Almost every day, we hear more bits of negative information about Colorado Springs, how our leaders just can't get along and don't listen to constituents, how we're not adding enough good jobs, how the local economy should be stronger than it is.
The volume of nastiness has grown to new heights during recent debates over City for Champions, stormwater, the Urban Renewal Authority ... the list never stops. So with that in mind, after a recent experience returning from a quick trip to visit family in Arkansas, I offer the following story:
My afternoon flight from Little Rock to Dallas arrived a little ahead of schedule, so I raced to jump on an earlier flight to Colorado Springs. I made it to the gate about eight minutes before departure, then watched as a woman in front of me with the same idea was told we were "too late" — though the plane was still sitting there. Instead, we'd have to wait for our scheduled flight.
Two hours later, 27 passengers (plus an infant) boarded American Airlines Flight 1163, meaning there were about five empty seats for each passenger on the regular-size plane. That sometimes happens on a Saturday, as seasoned travelers know, but it's disconcerting to see any almost-empty flight to or from Colorado Springs, given the local economic climate.
Soon, everyone on that plane would forget about their troubles, and anyone else's. One of the attendants began making the rounds. I saw her having a longer visit with one person, then realized it was the woman who had been ahead of me trying to get on the earlier flight. Then that same woman stood up, grinned at everyone, reached into an overhead bin and retrieved a long, narrow case. She opened it and, voila, pulled out a very old, obviously very extraordinary, violin.
For the next 30 minutes or so, wearing flannel shirt and jeans, she walked up and down the aisle, playing classical masterpieces with an expertise that obviously was world-class. Flight attendants were crying, and they weren't the only ones. Our violinist spent extra time serenading two Army soldiers and their wives (plus the infant), who had been moved up to first-class because nobody else was there.
After our incredible private concert ended, I had to find out who she was. Little did I realize that conversation would bring back memories.
Longtime locals, especially followers of the former Colorado Springs Symphony, would remember Michaela Paetsch. Her parents and several siblings played in the Symphony, and as a young prodigy, so did she — starting in 1971 as a precocious 10-year-old. (Her sister Phebe still plays viola in the Philharm.) Michaela now lives in Switzerland with her husband, also a violinist, yet she never has lost touch with Colorado Springs, and was coming back to visit her mother Priscilla Paetsch, who still lives in Upper Skyway.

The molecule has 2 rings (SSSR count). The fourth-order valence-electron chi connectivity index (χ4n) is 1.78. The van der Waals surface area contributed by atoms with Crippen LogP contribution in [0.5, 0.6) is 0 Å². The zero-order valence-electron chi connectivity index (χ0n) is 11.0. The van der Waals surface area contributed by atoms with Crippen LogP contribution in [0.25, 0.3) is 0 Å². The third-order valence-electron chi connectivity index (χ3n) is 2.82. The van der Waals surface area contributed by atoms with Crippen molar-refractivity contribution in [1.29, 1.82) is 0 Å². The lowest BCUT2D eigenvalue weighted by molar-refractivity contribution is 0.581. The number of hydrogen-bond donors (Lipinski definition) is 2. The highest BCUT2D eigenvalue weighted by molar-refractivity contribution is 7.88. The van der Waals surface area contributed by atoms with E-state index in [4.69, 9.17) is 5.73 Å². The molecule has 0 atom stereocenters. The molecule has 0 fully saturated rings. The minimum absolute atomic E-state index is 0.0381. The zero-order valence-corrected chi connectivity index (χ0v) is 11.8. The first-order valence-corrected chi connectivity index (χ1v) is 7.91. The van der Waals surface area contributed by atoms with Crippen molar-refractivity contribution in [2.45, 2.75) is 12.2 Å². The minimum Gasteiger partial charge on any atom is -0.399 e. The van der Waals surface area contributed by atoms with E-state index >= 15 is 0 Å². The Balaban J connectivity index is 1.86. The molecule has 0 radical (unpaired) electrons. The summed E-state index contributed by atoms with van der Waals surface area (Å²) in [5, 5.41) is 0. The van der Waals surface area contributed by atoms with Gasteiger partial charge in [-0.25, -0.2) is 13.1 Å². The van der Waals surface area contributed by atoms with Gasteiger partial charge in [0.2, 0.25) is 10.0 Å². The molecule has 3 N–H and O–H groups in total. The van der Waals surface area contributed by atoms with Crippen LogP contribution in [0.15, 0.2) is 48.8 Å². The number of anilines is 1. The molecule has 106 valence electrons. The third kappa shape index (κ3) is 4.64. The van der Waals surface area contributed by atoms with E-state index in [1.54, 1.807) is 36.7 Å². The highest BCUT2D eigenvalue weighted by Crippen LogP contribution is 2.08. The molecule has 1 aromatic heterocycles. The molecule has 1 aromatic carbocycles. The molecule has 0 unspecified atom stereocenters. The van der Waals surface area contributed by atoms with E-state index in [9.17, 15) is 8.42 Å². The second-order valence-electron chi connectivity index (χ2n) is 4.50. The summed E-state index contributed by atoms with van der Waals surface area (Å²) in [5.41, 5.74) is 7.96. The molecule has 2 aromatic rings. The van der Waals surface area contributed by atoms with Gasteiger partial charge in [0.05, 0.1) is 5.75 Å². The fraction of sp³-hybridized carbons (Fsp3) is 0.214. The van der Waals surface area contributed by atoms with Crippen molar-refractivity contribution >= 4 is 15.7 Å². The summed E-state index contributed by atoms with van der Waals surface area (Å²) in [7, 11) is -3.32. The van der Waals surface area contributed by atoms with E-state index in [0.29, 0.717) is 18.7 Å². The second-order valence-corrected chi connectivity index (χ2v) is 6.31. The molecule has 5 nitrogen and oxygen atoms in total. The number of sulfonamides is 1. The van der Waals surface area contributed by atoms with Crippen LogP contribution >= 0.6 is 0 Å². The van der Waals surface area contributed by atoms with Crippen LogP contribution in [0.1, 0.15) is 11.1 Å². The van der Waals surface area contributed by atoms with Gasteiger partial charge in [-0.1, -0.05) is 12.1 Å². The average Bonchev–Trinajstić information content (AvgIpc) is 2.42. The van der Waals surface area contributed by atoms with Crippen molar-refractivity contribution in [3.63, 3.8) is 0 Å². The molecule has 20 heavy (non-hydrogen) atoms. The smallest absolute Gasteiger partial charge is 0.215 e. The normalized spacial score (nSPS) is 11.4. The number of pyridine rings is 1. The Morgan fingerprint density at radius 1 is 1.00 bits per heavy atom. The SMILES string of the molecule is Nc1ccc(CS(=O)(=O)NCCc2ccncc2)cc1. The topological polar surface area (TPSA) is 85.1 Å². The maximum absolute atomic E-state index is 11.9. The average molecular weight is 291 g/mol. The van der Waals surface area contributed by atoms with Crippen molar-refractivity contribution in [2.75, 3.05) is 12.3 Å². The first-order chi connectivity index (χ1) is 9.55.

Michaela talked about how much she loves this city and its arts scene. She played an event here just last year at the Fine Arts Center. In fact, despite having traveled all the way from Switzerland, she was going straight to a concert that night of the Colorado Springs Philharmonic to see her good friend, music director Josep Caballé-Domenech. This weekend, she's performing at 7 p.m. Friday at Christ's Episcopal Church in Castle Rock, along with noted pianist Peter Biro. It would be worth the drive.
Look up Michaela Paetsch online and you quickly find her global credentials. Yet she's from here and is proud of it — enough that perhaps our Downtown Partnership should have her record some footage for future purposes. We need ambassadors like that, so vibrant and gifted.
As the flight ended, I mentioned the earlier flight we had missed. That would have changed everything, she said, adding: "I probably wouldn't have been able to play."
That would've been a huge loss. Instead, about 30 of us (counting flight attendants) had a story to tell. In my case, I've been flying 50-plus years and never have seen anything like it.
After a gate agent came on to say, "Welcome to Colorado Springs," every single person walked off that plane with a smile. We didn't care how much the fare was. We had a memory to last forever.